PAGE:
Light pours in through the windows, filtering over the piles of art supplies stacked in shelves, spilling off desks and heaping in baskets on the floor. Sketches scatter the room — on thin papers that nearly cover the floor, on thick canvases propped against an easel, on the cabinets and walls. The chaos is intriguing, though relatively common for an art studio.
What makes this studio unique, however, is the massive painting that dominates the center of the space.
At 8 feet tall and 6 feet wide, local artist Meghann Hanour’s most recent creation, “Sister,” towers over her, even after accounting for her heeled black boots and thick ballerina bun that add an extra 5 inches to her frame. Three women are painted on the canvas, each dawning detailed attire from the biblical age and holding a thin gold strand that weaves among them.
The painting will soon be on display at Astoria’s Imogen Gallery, where a number of Hanour’s works are presented and sold.
“What I love about images is that they use no sound,” Hanour said. “ I love that they speak, but they’re really not saying a word.”
“Sister,” Hanour explains, speaks of shame and hope.
“The woman on the right, she symbolizes this transfer of brightness,” she said, “and she’s transferring this brightness to that middle woman. And then the woman on the left, she’s turned aside because of shame.”
But, more importantly, she said, “Sister” speaks of the connection between women.
“Even when she’s turned aside, her sister is holding her hand and the cord of brightness is still going over to her,” she said. “She’s not alone. I think we all go through times where we feel alone or we feel like we’ve turned aside to something that brings shame or doubt. I wanted to just kind of share that with women.”
Starts with words
Though her art has no letters, that’s typically where her creative process begins.
“I guess it starts with words for me … thoughts and words,” she said. Eventually, the words evolve to mental images, but before she puts them on a canvas, she recreates them in real life by turning to women in the community.
Before each painting, Hanour sets up photo shoots in the ballroom at the Odd Fellows Building. There, she takes hundreds of photographs of her female friends and creative partners, most of them clothed in dresses Hanour has helped make to re-create those initial words in her mind.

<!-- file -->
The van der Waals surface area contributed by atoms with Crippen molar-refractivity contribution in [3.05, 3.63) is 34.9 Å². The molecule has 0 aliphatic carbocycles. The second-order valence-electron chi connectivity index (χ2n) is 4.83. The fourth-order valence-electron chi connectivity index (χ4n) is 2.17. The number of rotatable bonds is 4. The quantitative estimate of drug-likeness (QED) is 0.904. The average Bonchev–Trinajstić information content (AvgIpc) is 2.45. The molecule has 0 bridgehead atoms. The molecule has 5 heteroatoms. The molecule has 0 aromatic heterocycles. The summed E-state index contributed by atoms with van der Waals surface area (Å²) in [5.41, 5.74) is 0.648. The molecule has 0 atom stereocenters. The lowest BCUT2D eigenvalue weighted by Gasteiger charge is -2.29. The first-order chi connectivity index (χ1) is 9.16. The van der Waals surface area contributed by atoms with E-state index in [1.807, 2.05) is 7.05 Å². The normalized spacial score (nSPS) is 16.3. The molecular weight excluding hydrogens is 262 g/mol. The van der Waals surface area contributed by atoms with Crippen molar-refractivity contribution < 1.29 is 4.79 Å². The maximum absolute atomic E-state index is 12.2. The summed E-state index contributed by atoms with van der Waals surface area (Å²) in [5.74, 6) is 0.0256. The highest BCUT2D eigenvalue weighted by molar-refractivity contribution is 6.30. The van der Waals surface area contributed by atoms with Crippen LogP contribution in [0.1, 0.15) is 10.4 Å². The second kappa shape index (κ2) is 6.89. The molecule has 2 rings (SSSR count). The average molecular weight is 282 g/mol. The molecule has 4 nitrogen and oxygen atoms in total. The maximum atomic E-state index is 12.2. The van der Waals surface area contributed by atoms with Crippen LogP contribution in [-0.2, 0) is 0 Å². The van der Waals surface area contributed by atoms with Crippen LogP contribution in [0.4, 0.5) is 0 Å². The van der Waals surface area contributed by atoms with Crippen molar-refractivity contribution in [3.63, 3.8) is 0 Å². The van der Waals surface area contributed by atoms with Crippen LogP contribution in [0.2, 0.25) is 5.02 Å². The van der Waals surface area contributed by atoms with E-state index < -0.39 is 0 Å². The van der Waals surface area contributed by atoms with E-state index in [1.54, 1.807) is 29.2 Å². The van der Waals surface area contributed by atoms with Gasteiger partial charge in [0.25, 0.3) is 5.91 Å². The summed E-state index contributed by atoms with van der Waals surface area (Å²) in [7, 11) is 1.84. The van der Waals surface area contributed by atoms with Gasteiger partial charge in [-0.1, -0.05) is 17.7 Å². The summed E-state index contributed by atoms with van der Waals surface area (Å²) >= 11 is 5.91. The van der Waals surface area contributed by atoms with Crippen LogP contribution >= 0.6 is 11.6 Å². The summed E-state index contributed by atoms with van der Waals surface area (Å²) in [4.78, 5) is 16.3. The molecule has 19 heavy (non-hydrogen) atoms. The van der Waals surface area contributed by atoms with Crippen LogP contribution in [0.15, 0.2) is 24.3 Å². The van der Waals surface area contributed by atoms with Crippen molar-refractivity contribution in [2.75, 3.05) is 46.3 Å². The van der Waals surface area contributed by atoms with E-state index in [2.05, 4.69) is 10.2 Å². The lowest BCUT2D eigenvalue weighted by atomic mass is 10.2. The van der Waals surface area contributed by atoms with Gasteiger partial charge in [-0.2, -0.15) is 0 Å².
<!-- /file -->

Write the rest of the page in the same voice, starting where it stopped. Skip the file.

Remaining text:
One of the models is Jessamyn West, who co-owns the building and serves on the City Council .
“She lives and breathes her art,” West said of Hanour. A few weeks after the photo shoot, Hanour invited West to see the completed painting.
“For me, it’s timeless to be able to stand in front of her work,” West said. “When I’m looking at her paintings, I can’t feel or think of anything else but their stories. What those women are talking about — it’s timeless and it’s iconic and it’s inspiring and heartbreaking and all of these different things.”
Hanour, born in Southern California, was a stay-at-home mom who painted on the side while her children grew. During that time, she would complete one painting a year, if that. She thought returning to work would be the end of her artistic career.
“I remember thinking that I could never be a mom and paint and have a job,” she said.
Two years ago, she moved to Astoria, where she now works full time as a server at Carruthers Restaurant, and continues to carve out time for her art.
“There’s no way I can let this go,” she said. “This feeds me, it fuels me to do the other things. If I let it go, it would wilt away a lot of who I am.”
Her schedule, now perpetually overbooked, is powered by multivitamins, BarleyMax, krill oil and the right kind of shoes. It’s also steeped in her relationship with God, which she relies on heavily throughout her creative process.
“It gets really intense when you’re alone and you’re pouring this out. You have to be poured back into,” she said. “I pray a lot and I sing a lot through my painting. For me, it’s a lot of prayer and worship time. It’s extremely raw and vulnerable.”
Even in this busy time, Hanour is adding another project to her plate. She has teamed up with seamstresses and is planning the launch of her handmade clothing line, Ruth. The inspiration for the clothes comes from her desire for simple, elegant wearability. The inspiration behind the name, however, is a bit more personal.
Ruth is a character in the Bible who faced heavy losses.
“It’s the story of an outsider who was brought in to favor and kindness and regained something that was lost. It’s a story of redemption,” Hanour said. She found herself identifying with Ruth’s story so much, she painted the character this year.
“To me it’s really inspiring,” she said of the biblical tale. “When I came to Astoria I lost a lot, and coming here I found a lot of kindness in the community. It’s close to my heart.”